The presence of a positive family history and recurrent episodes in a patient can be helpful in making a diagnosis of periodic paralysis, but periodic and non-periodic forms cannot be distinguished on clinical features alone. The most common cause of dRTA in our series was Sjogren's syndrome. Ram et al. This study validates the observation that hypokalemic paralysis in Sjogren's syndrome may precede classical clinical description and can serve as the clinical marker for diagnosis.
As Gitelman syndrome is characterized by high phenotypic variability and clinical manifestations may vary from nonspecific symptoms to severe disability, there has been significant underdiagnosis of Gitelman syndrome.
Genetic studies and long-term follow-up will be required to map the higher prevalence of Gitelman syndrome in our population. Among the various etiologies of hypokalemic paralysis in our series, Gitelman syndrome has less recurrence, implying good response to treatment. In the present study, we had seven patients 3. Two had adrenal adenoma and underwent adrenalectomy, while the rest were treated with spironolactone in maximum tolerated doses.
This cohort required more potassium replacement and needed more time for recovery when compared to the other cohorts. However, that series involved only 31 patients from a tertiary endocrine center. This cohort required less potassium replacement, less recovery time, and more chances of rebound hyperkalemia.
Treatment was started with intravenous potassium 100mEq during the first 24h. As a result, the patient had lost more than 20kg initial weight 143kg, BMI 46. Persistent constipation had occurred as a consequence, and had led the patient to use a stimulating laxative Cassia angustifolia.
In addition, 15 days before the onset of the clinical picture the patient had been advised to drink daily herbal teas of hawthorn HT [Crataegus monogyna] and olive leaves to improve HBP control.
No changes were initially found on examination in the ward. Normal thyroid function, basal cortisol, creatinine 0. Difficult to control HBP was also seen, and primary hyperaldosteronism was suspected.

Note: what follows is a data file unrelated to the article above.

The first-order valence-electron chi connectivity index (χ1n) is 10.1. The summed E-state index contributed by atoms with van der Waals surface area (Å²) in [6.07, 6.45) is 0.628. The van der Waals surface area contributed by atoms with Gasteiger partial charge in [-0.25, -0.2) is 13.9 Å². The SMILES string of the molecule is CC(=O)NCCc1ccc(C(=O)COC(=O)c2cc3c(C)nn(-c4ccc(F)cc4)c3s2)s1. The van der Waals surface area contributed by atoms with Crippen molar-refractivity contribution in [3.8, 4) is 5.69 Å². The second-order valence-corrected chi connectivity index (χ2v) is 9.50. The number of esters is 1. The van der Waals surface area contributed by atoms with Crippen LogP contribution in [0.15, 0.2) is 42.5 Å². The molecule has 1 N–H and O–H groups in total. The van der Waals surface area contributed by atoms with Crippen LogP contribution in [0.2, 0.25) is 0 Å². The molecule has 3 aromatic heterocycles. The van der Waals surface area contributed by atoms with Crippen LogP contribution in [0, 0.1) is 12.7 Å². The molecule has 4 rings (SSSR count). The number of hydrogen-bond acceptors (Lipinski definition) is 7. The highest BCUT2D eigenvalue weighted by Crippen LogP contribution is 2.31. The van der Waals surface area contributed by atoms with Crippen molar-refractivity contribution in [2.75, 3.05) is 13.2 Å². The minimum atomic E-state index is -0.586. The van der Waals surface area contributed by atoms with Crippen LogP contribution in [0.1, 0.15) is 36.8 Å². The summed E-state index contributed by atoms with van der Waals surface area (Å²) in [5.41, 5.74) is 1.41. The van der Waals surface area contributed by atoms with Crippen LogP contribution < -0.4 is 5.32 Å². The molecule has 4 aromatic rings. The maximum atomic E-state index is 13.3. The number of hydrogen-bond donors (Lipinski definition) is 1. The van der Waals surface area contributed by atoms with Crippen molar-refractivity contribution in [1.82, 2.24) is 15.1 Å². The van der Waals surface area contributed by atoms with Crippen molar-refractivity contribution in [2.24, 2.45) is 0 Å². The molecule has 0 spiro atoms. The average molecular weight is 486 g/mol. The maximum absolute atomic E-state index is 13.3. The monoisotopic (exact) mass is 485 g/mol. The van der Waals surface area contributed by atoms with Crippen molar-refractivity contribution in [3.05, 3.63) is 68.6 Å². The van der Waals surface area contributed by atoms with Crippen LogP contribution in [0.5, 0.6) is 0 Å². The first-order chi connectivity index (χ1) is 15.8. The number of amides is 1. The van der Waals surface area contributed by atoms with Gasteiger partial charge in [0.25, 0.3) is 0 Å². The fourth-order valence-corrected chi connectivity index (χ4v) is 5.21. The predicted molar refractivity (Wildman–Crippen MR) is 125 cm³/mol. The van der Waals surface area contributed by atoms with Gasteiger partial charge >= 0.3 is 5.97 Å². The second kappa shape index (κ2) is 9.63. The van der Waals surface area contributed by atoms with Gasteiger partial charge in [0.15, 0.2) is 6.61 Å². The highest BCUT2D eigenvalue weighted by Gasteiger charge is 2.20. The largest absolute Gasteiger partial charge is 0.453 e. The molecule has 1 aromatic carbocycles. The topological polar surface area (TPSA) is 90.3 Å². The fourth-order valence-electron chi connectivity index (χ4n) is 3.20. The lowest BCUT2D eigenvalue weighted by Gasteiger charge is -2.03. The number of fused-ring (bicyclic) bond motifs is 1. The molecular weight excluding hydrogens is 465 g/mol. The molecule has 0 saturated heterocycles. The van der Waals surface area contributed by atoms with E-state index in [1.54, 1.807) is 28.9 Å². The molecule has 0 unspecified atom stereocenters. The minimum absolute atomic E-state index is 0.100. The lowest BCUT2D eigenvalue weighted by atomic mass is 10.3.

Drugs interfering with diagnosis were discontinued, and doxazosin only was used. The clinical signs and symptoms resolved and his potassium level normalized four days after admission.
ECG normalized in 48h. A probable multifactorial, secondary hypokalemic paralysis was suspected due to the use of diuretics, laxatives, and HT tea. The patient was discharged home with no symptoms, with doxazosin prescribed as the only antihypertensive, in order to rule out primary hyperaldosteronism. Primary hyperaldosteronism was therefore ruled out, and the suspected diagnosis was confirmed.
HP is an uncommon condition characterized by acute flaccid paralysis associated with hypokalemia. The causes of HP may be primary or secondary.
Primary HP, 1 such as familial hypokalemic periodic paralysis FHP , is autosomal dominant and occurs most often in Caucasians, 2,3 usually before 25 years of age. A family history is usually found. According to the Burcet 3 series, this is the most common cause of HP. Secondary forms are more prevalent in elderly Asian patients with lower potassium levels and more marked clinical signs and symptoms.
Other causes reported include thyrotoxicosis, renal tubular acidosis RTA , primary hyperaldosteronism Conn's syndrome , Gitelman's syndrome, and viral infections such as dengue. Less common causes include Cushing's syndrome, Liddle's syndrome, massive liquorice intake, or some forms of congenital adrenal hyperplasia. In the Ravindra et al. This is a rare complication of hyperthyroidism which occurs more commonly in Asians 2,4 and is attributed to a dysfunction of the transmembrane Na—K—ATPase pump.
In other series, the most common etiology was RTA and primary hyperaldosteronism. Genetic predisposition could possibly play a role. If the condition is severe, rhabdomyolysis may eventually occur.